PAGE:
If you can lock the trigger with the gun in the case then there is no immediate access, and it would be legal. NC is based on immediate access, somehow that is confusing because an unloaded gun is not immediately accessible. But those are the rules we live with here. Personally I have seen hunters around here LG OC when entering a business in hunting season. It is only around the Yankees in places like FayettNam, Cary, Raleigh, Chapel Hill where the Yuppies go into a state of panic.
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    Quote Originally Posted by BB62 View Post
    - and therefore in disagreement with utbagpiper, I have no praise for the liberal wing of the court just because they didn't speak up this time.
    I'm afraid less disagreement than it might have appeared at first. I'm having to modify my position after doing a little research on "per curium" decisions. I read [url=http://www.scotusblog.com/2012/10/scholarship-highlight-the-supreme-courts-misuse-of-per-curiam-opinions/]"The Supreme Court’s misuse of per curiam opinions" by Ira Robbins.

    He argues that per curium opinions should really only be used for that are completely cut and dried, well settled, or procedural. Since I don't think 2nd amendment law yet fits into that case for the American Judiciary (as opposed to what we here would argue should be the case), that leads us to what Robbins calls the misuse of such decisions.

    The misuse of per curium, he argues, denies accountability and prevents the advancement of law.


    Individually attributed opinions and publicly recorded votes are the primary instruments for holding appellate judges and Justices accountable, because those opinions are the sole chronicle of their work. The signed opinion provides the public with a window into the inner workings of the courts that fosters judicial accountability through an environment of individual responsibility. As then-Circuit Judge Ruth Bader Ginsburg once remarked, “Public accountability through the disclosure of votes and opinion authors puts the judge’s conscience and reputation on the line.” Thomas Jefferson wrote to the same effect: “The practice [of writing per curiam opinions] is certainly convenient for the lazy, the modest, & the incompetent.”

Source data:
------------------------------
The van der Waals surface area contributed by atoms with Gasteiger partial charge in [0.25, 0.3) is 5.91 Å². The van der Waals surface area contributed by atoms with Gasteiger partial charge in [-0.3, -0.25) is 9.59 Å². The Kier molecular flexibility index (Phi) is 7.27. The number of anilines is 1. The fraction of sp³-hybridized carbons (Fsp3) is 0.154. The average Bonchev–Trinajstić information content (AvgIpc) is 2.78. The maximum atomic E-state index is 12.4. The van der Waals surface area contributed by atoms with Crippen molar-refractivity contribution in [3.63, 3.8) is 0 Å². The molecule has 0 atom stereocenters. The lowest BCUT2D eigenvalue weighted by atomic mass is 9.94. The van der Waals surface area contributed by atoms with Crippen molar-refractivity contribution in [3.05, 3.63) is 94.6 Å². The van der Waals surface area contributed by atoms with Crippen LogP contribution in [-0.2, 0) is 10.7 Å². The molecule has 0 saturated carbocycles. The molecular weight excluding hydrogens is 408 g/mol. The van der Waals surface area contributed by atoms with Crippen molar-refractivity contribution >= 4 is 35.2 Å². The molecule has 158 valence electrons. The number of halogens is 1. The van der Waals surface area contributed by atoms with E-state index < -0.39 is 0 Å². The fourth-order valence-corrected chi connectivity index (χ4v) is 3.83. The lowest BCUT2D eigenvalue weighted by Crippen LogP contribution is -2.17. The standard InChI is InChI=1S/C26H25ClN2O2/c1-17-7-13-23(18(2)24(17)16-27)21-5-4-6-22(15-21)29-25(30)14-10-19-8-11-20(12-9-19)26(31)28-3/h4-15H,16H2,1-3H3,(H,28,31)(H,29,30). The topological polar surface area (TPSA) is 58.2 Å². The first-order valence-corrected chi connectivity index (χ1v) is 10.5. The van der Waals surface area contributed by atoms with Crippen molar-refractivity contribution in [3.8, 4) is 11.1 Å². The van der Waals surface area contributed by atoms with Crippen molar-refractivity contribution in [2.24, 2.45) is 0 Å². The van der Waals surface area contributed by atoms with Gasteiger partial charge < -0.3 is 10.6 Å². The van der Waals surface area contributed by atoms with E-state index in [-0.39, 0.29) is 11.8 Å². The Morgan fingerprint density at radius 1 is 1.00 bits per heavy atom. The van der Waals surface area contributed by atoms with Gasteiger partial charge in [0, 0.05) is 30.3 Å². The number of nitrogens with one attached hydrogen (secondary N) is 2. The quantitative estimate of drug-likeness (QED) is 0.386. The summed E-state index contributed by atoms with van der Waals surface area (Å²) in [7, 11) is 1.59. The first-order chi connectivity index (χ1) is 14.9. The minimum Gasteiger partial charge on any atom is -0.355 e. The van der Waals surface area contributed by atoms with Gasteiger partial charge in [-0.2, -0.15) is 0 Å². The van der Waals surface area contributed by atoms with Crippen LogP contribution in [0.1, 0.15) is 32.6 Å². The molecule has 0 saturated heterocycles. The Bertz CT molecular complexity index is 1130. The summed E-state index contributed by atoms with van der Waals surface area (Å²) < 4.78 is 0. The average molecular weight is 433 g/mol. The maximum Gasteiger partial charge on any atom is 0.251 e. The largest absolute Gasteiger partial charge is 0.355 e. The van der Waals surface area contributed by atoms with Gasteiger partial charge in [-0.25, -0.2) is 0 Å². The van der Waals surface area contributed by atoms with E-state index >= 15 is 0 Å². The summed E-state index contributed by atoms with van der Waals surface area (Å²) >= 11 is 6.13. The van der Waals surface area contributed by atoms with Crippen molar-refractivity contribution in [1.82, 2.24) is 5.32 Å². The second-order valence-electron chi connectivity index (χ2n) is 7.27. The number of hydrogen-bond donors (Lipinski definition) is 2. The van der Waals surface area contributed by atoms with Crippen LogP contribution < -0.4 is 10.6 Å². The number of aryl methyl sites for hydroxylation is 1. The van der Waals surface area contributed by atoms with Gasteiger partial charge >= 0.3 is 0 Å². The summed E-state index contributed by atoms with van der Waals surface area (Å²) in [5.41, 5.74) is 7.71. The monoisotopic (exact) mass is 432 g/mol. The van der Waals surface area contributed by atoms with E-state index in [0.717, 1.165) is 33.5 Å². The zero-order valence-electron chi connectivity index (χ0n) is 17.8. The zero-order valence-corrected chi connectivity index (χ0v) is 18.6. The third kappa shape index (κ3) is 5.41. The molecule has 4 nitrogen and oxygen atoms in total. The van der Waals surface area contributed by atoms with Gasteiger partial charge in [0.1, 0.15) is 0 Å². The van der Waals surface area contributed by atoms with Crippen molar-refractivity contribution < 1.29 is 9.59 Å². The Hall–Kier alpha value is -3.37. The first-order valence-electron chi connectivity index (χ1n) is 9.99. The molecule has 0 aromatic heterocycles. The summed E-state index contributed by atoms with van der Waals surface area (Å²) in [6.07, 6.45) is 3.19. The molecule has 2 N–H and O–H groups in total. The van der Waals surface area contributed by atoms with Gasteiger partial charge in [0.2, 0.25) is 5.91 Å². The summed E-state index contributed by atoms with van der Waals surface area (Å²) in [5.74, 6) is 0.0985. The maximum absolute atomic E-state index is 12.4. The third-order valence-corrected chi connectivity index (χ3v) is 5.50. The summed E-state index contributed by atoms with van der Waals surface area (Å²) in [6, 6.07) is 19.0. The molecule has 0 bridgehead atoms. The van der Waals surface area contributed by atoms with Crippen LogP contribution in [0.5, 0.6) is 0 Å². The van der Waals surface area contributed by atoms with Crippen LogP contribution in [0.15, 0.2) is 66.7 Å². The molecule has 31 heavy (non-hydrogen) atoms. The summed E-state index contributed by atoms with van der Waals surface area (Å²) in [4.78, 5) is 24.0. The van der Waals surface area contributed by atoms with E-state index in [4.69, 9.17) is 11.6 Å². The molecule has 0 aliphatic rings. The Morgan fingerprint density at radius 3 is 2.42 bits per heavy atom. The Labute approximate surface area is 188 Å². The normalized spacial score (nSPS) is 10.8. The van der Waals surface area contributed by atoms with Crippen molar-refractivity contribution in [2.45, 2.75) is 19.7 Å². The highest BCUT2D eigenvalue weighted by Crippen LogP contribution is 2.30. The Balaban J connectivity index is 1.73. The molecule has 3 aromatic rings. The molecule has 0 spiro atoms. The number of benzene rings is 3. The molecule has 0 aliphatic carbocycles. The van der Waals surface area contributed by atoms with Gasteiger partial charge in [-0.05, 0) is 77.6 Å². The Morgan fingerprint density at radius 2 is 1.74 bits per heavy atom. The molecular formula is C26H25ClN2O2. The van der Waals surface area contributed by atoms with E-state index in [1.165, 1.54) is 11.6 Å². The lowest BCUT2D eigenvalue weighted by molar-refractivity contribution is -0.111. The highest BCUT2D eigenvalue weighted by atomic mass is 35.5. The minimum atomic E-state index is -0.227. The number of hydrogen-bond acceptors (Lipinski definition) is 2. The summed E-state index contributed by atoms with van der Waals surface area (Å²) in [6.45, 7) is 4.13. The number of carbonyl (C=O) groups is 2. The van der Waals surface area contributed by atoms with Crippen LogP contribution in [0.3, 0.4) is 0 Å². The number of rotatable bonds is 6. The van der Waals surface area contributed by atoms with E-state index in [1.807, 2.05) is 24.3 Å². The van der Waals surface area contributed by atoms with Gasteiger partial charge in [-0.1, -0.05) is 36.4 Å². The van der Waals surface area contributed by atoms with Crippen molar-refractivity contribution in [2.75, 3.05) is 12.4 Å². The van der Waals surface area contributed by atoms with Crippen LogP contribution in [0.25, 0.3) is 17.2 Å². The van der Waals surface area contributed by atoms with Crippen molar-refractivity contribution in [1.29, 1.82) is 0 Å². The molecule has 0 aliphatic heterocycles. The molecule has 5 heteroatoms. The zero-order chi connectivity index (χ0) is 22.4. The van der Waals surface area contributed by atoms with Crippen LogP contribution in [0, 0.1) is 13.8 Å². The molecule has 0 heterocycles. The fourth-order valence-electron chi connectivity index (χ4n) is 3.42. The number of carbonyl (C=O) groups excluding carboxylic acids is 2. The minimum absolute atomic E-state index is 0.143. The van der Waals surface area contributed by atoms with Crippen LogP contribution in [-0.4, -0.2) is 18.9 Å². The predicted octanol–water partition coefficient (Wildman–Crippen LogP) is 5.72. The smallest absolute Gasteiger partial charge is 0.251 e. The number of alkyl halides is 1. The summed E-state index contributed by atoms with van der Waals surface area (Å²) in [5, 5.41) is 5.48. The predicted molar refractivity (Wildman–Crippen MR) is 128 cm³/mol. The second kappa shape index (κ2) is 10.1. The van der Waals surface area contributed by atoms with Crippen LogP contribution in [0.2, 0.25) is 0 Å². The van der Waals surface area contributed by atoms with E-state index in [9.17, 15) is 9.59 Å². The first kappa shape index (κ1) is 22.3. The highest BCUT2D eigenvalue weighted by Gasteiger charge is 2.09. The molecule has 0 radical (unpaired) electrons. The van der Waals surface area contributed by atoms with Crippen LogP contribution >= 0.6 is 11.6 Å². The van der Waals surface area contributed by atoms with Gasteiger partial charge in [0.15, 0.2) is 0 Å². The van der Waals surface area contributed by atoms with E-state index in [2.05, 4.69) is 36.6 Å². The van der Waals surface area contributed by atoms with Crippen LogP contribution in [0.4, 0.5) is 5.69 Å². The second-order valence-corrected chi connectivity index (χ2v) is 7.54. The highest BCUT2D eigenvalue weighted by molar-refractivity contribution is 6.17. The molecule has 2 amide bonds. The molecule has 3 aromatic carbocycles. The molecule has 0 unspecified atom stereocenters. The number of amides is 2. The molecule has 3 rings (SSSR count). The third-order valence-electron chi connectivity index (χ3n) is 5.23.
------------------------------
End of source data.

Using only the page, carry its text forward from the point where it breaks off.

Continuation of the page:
...

    Knowledge of an opinion’s author provides a useful guide for attorneys, allowing them to sort through an array of decisions and examine particular opinions for hints regarding a Justice’s jurisprudential or philosophical leanings on specific issues. Use of the per curiam strips the opinion of this important tool that judges, attorneys, and the public rely on in analyzing and comprehending court decisions.

    So while the decision is a win for self defense and the liberal members did not vote to over-turn the Heller and McDonald precedence, neither did they personally sign on to any particulars.

    Charles
    All experience hath shewn, that mankind are more disposed to suffer, while evils are sufferable, than to right themselves by abolishing the forms to which they are accustomed. Thank heaven we do not permit a few to impose anarchy.

    "With Anarchy as an aim and as a means, Communism becomes possible."
    --Marxist.org

    "Communism and Anarchy [are], a necessary complement to one another. "
    --PETER KROPOTKIN, "Anarchism: its philosophy and ideal." 1898.

  25. #25
    Regular Member
    Join Date
    Jun 2006
    Location
    Milwaukee, Wisconsin, ,
    Posts
    836
    Quote Originally Posted by OC for ME View Post
    Thus my use of OCing a "properly holstered handgun" is what our fellow citizens need to see us doing to normalize OC by non LE.
    In other words we need to let the perceptions of the ignorant define our rights? No thank you.

    I would prefer to use the term "properly carried' and omit the holster part, simply because using the term holster invites scrutiny from those that have no idea what they're talking about.

    THIS could be described as properly holstered. You really want to stick a shackle around the trigger of a loaded weapon? But it's what some people are required to do because of the decisions of ignorant people.